The New South Wales bar was, after the death of a Dr. Wardel, a lawyer of great ability and practice, and the retirement of a gentleman named Wentworth, so ill supplied, that a person engaged in a lawsuit, finding all the leading talent retained against him by his adversary, inserted an advertisement in the newspapers, headed “ Barristers Wanted !” This was read in England, and occasioned an influx of professional men. Some of these would have been in a miserable plight, by all accounts, but for the sudden growth of Port Philip and New Zealand, where they took shelter, and now procure a very comfortable livelihood.
The “glorious uncertainty of the law” is as common in New South Wales as at home. This may be in part attributable to the introduction of all the technicalities of the English law. In the next place, no judge can be sufficiently skilled in all the different branches of the law,-equity, common law, criminal law, equity pleading, conimon law pleading, and ecclesiastical practice,and yet the supreme court assumes the adjudication of cases in all these branches. At times, it is alleged, it is necessary to point out to the judges the commonest principles of law; and the expectations of judges, counsel, and suitors, with respect to a point of law, are frequently overturned by the chance arrival of a volume of recent reports from England.
Special jury causes, of which I have seen two, sometimes occasion great expense to the suitors in bringing up witnesses from distant parts of the country. At the last sitting there were no less than eight cases which could not be tried, in consequence of the appointed number of days having run out. They were ordered to stand over to the next sittings, when the witnesses will have to be a second time brought up, and suitable refreshers furnished to counsel.
I have just returned from a visit to an old acquaintance, who possesses one of the most splendid villas in the neighbourhood of Sydney, in the midst of an extensive and beautiful garden. The interior of the mansion is handsome and spacious, and fitted up with good taste; comprising in its many elegancies the results of his extensive travels in Europe. Mr. B. is a gentleman very justly esteemed, and is an active member of many of the excellent public institutions in Sydney; and his ample fortune and high respectability are just those lights that settlers in this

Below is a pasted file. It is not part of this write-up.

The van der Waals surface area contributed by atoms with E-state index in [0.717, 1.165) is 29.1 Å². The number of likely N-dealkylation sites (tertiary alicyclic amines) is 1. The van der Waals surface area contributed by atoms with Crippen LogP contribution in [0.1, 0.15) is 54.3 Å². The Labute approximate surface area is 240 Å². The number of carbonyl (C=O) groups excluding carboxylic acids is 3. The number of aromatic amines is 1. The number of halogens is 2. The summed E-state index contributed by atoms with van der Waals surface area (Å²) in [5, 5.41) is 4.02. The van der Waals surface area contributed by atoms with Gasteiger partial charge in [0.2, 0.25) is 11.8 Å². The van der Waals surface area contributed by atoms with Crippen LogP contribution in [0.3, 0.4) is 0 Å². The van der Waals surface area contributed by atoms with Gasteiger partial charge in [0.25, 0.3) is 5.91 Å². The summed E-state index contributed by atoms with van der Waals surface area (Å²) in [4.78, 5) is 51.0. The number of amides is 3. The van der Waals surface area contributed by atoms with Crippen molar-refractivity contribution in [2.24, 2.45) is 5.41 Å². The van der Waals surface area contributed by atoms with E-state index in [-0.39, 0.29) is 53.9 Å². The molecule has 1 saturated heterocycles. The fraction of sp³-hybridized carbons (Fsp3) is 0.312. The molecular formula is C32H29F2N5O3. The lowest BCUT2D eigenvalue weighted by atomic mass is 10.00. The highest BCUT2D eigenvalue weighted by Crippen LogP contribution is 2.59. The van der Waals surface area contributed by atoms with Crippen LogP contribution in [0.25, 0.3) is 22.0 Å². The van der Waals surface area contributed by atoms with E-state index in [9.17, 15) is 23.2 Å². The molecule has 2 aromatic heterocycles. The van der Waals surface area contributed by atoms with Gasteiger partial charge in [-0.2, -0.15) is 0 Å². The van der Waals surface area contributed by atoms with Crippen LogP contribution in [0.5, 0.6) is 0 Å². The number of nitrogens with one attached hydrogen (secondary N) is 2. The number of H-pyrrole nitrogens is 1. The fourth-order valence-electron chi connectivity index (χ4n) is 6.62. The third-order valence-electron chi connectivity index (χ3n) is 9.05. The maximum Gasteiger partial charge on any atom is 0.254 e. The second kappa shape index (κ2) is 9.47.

distant land should keep ever before them, as guides to show what may be accomplished by prudence, activity, and strict integrity. His gardens are most beautifully arranged.
Here I saw the almond, the fig, the citron ; the blossom, the newly-set fruit, and the ripe fruit of the orange, all on the same tree; the lemon, the loquat, (an excellent Chinese fruit, of the size of a plum, and in taste resembling the gooseberry,) the pomegranate, the grape, nectarine, apricot, and pear; the date, the aloe, the sugar-cane, the strawberry, and, better than all, the delicious water melon. The white cedar is also there, and the bamboo; the dark Norfolk island pine, with its pelican-pouch, and the weeping willow, in all their vigorous and graceful perfection. Fifty hives of bees amuse the leisure hours of my excelent friend and his lady.
I cannot omit this opportunity of expressing iny thanks to the kind friends whose unreserved hospitality I experienced during my stay in Sydney. Coming, as I did, without any letters of introduction, their kindness was as unexpected as it was profuse; and I shall ever retain the most grateful recollection of it.
While merely glancing at the hospitality of Sydney, I may mention meeting at dinner a person of name and rank in his own land, with whose career considerable interest is associated the chief of G
He is a large muscular man, of the Marquis of T. school. His garb was a blue cap with a tarnished silver band, pea coat, thick cloth trowsers, and no waistcoat; and in this he rode seventy miles in a hot wind. Although outré in his attire, whenever he addresses you, you instantly recognise the gentleman. He made himself extremely agreeable ; and the evening passed cheerily away under